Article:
Open 11.30am to 8pm on weekdays and 10am to 8.30pm on weekends.

The mobile Star Doner Kebab van in Akihabara, Tokyo, Japan Star Doner Kebab: 外神田1−8−10 / TRUCK: つくばエクスプレス秋葉原駅の前.
(Main shopfront at 1-8-10 Soto Kanda, located in a small street opposite the Tsukumo PC III store. On weekends there is also a mobile shop parked on the street outside the Tsukuba Express Akihabara Station.)
Website: Map: This is said to be an institution in the Akihabara dining scene, and has plenty of fans. On the official website, the takeaway restaurant even claims to be the most famous doner kebab in all Japan. The website reads: "Since1999, we started our Doner kebab shop with a cooking car in Akihabara. in 2005,we opened a small kebab stand in there,so busy street the center of Akihabara."
Akihabara is becoming a multicultural place these days, with loads of Indian and even African tourists flying in to do their home electronics shopping, and many of them take a keen interest in this shop. But actually I don't dig it that much -- the kebabs aren't as good as the ones at Moses's stand at Ueno. Still, there is always a crowd around both the shop and the van on weekends, and they do seem to offer more variety than other kebab shops: gyros and shawarma are also on the menu. One blogger with business in Akihabara wrote: "We had an early dinner at Akihabara where the sumptuous Star Doner Kebab is located. It's soo yummy!!! We had 3 beef kebabs, each!! It's a bit pricey compared to Bangkok where one can buy a kebab for only 60 Baht. Here it's 500 Yen for a regular sized kebab and I can definitely say that even though it is 4 times more expensive than the one in Bangkok, it is 8 times more delicious. It was worth it."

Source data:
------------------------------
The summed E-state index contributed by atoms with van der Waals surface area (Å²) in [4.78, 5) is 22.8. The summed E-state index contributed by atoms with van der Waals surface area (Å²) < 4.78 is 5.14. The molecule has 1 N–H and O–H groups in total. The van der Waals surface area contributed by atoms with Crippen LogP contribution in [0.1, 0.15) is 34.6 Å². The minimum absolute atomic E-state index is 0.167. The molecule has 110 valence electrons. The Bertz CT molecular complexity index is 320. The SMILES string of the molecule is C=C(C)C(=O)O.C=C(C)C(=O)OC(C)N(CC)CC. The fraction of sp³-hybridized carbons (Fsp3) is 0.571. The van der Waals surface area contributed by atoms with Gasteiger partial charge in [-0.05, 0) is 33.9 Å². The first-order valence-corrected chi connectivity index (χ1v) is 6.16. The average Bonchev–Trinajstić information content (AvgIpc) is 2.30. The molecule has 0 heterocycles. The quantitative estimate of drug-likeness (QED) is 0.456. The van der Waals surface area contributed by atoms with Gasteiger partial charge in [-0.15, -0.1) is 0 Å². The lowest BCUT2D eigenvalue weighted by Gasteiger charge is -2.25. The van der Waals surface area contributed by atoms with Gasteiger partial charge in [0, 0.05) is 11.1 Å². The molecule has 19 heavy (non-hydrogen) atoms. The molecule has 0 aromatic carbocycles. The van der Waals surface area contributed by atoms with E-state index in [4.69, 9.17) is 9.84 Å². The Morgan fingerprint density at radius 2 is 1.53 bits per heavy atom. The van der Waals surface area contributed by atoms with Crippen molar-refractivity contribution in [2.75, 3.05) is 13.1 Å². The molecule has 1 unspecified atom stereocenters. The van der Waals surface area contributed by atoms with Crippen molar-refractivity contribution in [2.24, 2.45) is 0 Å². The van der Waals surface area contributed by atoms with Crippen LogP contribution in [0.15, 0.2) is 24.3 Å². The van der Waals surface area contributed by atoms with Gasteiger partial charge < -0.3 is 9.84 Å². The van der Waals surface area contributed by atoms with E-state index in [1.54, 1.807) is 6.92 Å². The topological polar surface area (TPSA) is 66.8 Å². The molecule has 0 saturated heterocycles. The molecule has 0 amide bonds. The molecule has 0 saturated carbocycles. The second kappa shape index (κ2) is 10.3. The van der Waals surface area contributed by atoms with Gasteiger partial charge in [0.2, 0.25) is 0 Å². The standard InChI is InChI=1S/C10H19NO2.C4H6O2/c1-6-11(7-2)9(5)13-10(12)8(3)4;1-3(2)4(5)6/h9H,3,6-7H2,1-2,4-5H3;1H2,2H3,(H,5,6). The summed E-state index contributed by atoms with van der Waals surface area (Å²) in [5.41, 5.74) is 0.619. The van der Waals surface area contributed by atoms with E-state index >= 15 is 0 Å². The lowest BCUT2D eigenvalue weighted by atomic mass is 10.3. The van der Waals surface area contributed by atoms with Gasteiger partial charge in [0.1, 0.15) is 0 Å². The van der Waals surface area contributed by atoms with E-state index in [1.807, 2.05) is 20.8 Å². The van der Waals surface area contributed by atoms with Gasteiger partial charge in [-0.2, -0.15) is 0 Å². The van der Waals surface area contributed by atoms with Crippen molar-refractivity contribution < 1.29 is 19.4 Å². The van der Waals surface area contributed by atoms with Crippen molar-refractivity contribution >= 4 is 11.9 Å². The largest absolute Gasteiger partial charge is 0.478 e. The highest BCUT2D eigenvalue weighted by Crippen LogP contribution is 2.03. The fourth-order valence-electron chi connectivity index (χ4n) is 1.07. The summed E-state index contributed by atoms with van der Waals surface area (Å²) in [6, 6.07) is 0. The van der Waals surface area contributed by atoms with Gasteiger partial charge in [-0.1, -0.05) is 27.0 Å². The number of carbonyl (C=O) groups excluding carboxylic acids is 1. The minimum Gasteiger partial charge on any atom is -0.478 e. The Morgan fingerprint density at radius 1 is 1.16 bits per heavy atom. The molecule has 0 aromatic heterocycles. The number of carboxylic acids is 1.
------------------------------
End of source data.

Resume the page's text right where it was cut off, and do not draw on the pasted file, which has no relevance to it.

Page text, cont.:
beijing's top kebab joints 串串串 | tokyo hotels

  • Between 2000 and 2011 I blogged the food on the streets and alleys and high end towers and 5 star restaurants of Tokyo, Japan. Search the archives below...